Mining advocacy groups, WACAM and CEIA have asked government and stakeholders in the environment sector to roll out immediate measures to arrest the fast degrading environment.
They particularly bemoaned the declining health in rural communities stemming from pollution through unsafe refining methods by illegal miners.
According to them, “over 40% of Ghanaians who live in rural, urban and peri-urban centres, especially children die each year from environmentally-related diseases”.
A joint statement released to mark the World Environment Day, the group said, “… issues of water quality and water availability are very crucial for sustainable development as well as meeting all the Sustainable Development Goals”.
They have consequently called on government to beef up efforts in fighting the trend which could severely impact the nation negatively.
“We wish to draw the attention of stakeholders such as government, civil society organisations and development partners to the plight of people living in communities such as mining communities who do not have access to potable and clean water and are thus compelled to drink from polluted rivers,” the statement said in part.
They also added that respective authorities who have been mandated to fish out perpetrators of environmentally degrading activities apply sanctions to deter others from repeating such practices.
Read full statement below
CEIA AND WACAM JOINT PRESS STATEMENT TO MARK WORLD
ENVIRONMENT DAY – 5
TH JUNE 2018
Sound and safe environment is a prerequisite for sustainable development. This is due to the fact that the environment provides a lot of services which are vital for the survival of human beings on our planet earth.
However, uncontrollable utilisation and extraction of environmental services by human beings in our quest to satisfy wants and enjoy life to its fullest, have created several products such as plastics, which have been found to cause numerous problems.
For instance, indiscriminate disposal of plastic products which have choked drains and river courses had resulted in catastrophic effects on mankind. The sad memories of the floods of June 3, 2015 are still fresh in the minds of Ghanaians.
Improving access to safe environment by every Ghanaian is critical not only to the reduction of poverty but also to achieving the targets of the Sustainable Development Goals (SDGs) for health, food security, protection of ground water/surface water, protection of land, reducing the effects of climate change, reducing maternal and child mortality and combating HIV/AIDS, malaria among others.
More than 40% of Ghanaians who live in rural, urban and peri-urban centres, especially children die each year from environmentally-related diseases.
It is for the above reasons that the global theme for this year’s world environment day, ‘Beat Plastic Pollution.’ is very important. This year’s celebration of the World Environment Day focuses on the negative effects of plastic in the environment.
A study conducted by CEIA which was commissioned by Wacam in 2009 revealed that, most of the water bodies in Tarkwa and Obuasi mining areas are polluted with high levels of heavy metals such as arsenic, cadmium, mercury, lead, etc. Another study by CEIA in 2010, found out that the overall mean whole blood concentrations of arsenic, cadmium and mercury of resident adults in Tarkwa are 55.7μg/L (As), 41.4μg/L (Cd) and 97.1μg/L (Hg) respectively. The World Health Organisation permissible guideline values for As, Cd and Hg in human whole blood are 2.0 μg/L, 0.3 μg/L and 2.0 μg/L respectively for arsenic, cadmium and mercury in whole blood.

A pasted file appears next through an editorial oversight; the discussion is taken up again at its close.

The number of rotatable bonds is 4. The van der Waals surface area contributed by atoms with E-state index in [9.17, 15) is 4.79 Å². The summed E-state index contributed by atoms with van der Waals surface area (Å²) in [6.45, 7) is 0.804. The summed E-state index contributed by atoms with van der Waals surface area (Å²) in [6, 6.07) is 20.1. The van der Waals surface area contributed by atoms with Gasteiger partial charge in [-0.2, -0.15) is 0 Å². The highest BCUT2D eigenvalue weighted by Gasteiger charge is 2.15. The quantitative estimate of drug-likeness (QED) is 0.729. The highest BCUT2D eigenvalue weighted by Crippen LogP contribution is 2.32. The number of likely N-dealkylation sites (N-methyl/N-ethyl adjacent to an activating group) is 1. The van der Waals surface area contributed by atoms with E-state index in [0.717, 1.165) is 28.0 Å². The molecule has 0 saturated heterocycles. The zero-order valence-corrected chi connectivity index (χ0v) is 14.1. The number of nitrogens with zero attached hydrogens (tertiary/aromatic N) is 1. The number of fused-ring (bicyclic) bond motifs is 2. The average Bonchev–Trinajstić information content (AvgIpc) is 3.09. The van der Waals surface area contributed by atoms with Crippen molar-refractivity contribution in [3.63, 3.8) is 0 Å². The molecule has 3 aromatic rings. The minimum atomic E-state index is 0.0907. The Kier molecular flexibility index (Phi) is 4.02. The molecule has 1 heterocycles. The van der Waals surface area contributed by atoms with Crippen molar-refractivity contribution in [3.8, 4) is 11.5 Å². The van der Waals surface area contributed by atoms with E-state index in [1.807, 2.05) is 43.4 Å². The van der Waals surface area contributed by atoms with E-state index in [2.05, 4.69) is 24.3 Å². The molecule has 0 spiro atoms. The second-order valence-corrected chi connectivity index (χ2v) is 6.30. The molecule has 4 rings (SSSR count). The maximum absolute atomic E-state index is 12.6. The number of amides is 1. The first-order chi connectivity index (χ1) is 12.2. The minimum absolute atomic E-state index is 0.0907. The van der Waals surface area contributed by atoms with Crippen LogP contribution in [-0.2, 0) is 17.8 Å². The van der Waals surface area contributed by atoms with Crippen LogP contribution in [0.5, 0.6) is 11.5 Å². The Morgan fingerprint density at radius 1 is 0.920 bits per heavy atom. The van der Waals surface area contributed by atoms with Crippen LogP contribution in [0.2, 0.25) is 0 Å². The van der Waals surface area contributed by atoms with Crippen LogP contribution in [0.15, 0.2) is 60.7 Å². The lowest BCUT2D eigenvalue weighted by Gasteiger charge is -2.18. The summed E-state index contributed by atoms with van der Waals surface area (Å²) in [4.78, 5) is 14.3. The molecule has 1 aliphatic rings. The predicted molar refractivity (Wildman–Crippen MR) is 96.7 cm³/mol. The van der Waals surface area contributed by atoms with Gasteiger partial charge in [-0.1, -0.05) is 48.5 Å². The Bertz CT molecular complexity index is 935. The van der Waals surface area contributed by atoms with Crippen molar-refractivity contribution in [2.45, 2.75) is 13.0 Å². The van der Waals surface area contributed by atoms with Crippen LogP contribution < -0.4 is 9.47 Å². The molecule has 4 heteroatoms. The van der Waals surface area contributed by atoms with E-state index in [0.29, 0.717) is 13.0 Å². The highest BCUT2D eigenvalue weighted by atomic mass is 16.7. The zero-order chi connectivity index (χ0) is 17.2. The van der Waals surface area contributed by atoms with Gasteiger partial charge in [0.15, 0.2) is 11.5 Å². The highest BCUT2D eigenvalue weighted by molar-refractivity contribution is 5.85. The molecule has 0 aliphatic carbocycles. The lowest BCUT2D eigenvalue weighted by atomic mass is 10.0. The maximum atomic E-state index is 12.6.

A comparison of the concentrations of arsenic, cadmium and mercury in whole blood of resident adults in Tarkwa with the WHO permissible guideline values revealed that the concentrations of As, Cd and Hg exceeded the permissible guideline values by 770%, 6,700% and 3,600% respectively for arsenic (As), cadmium (Cd) and mercury (Hg). The implication is that continuous ingestion of water from polluted rivers increases the incidence of cancer.
CEIA and Wacam wishes to reiterate the need for all stakeholders’ particularly civil society, government and development partners to commit themselves to raising awareness on the effects of the plastic menace with the aim of reducing its increasing negative effects on our environment and health. Again, government should encourage reusing/recycling of plastic waste by organising competitive initiatives in the country to reduce the plastic waste in the environment.
We further wish to draw the attention of stakeholders such as government, civil society organisations and development partners to the plight of people living in communities such as mining communities who do not have access to potable and clean water and are thus compelled to drink from polluted rivers.
We believe that issues of water quality and water availability are very crucial for sustainable development as well as meeting all the Sustainable Development Goals.
We also call on the international communities to expand the mandate of the International Criminal Court to prosecute companies, individuals or governments who pollute the environment as having committed crimes against humanity.
Finally, we call on all Ghanaians, to respect Article 41 (k) of the 1992 Constitution of the Republic of Ghana, which states “It is the duty of every citizen to safeguard and protect theenvironment”. That is, we should refrain from activities that pollute our water bodies.
Jointly signed by:
Mrs. Hannah Owusu-Koranteng (Associate Executive Director – Wacam)
Ms. Mary Christmas Afful (Press and Communication Officer – CEIA)